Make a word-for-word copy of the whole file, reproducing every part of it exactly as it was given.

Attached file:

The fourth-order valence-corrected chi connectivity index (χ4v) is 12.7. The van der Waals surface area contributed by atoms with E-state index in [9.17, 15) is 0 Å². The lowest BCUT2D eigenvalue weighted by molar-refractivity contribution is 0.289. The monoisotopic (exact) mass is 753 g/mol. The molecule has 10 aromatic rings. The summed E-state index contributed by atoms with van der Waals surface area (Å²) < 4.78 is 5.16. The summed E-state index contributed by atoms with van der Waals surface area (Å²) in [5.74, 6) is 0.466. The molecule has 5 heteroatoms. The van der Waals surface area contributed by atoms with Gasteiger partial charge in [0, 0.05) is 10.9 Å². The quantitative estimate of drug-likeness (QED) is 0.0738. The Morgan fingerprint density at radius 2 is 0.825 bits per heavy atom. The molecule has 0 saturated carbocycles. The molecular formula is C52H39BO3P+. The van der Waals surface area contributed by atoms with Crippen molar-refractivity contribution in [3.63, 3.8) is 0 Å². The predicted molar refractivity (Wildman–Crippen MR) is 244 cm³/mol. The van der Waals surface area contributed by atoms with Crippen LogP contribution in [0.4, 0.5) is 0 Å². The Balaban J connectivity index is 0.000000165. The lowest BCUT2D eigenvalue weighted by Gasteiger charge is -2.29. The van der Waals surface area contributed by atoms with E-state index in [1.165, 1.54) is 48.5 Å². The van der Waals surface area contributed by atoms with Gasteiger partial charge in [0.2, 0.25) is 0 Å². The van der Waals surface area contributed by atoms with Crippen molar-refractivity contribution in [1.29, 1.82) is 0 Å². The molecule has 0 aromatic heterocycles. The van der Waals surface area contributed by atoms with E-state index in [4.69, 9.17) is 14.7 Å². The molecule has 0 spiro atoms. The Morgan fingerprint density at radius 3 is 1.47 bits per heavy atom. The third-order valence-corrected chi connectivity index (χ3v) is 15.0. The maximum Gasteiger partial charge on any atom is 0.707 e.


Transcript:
The fourth-order valence-corrected chi connectivity index (χ4v) is 12.7. The van der Waals surface area contributed by atoms with E-state index in [9.17, 15) is 0 Å². The lowest BCUT2D eigenvalue weighted by molar-refractivity contribution is 0.289. The monoisotopic (exact) mass is 753 g/mol. The molecule has 10 aromatic rings. The summed E-state index contributed by atoms with van der Waals surface area (Å²) < 4.78 is 5.16. The summed E-state index contributed by atoms with van der Waals surface area (Å²) in [5.74, 6) is 0.466. The molecule has 5 heteroatoms. The van der Waals surface area contributed by atoms with Gasteiger partial charge in [0, 0.05) is 10.9 Å². The quantitative estimate of drug-likeness (QED) is 0.0738. The Morgan fingerprint density at radius 2 is 0.825 bits per heavy atom. The molecule has 0 saturated carbocycles. The molecular formula is C52H39BO3P+. The van der Waals surface area contributed by atoms with Crippen molar-refractivity contribution in [3.63, 3.8) is 0 Å². The predicted molar refractivity (Wildman–Crippen MR) is 244 cm³/mol. The van der Waals surface area contributed by atoms with Crippen LogP contribution in [0.4, 0.5) is 0 Å². The Balaban J connectivity index is 0.000000165. The lowest BCUT2D eigenvalue weighted by Gasteiger charge is -2.29. The van der Waals surface area contributed by atoms with E-state index in [1.165, 1.54) is 48.5 Å². The van der Waals surface area contributed by atoms with Gasteiger partial charge in [0.2, 0.25) is 0 Å². The van der Waals surface area contributed by atoms with Crippen molar-refractivity contribution in [1.29, 1.82) is 0 Å². The molecule has 0 aromatic heterocycles. The van der Waals surface area contributed by atoms with E-state index in [4.69, 9.17) is 14.7 Å². The molecule has 0 spiro atoms. The Morgan fingerprint density at radius 3 is 1.47 bits per heavy atom. The third-order valence-corrected chi connectivity index (χ3v) is 15.0. The maximum Gasteiger partial charge on any atom is 0.707 e.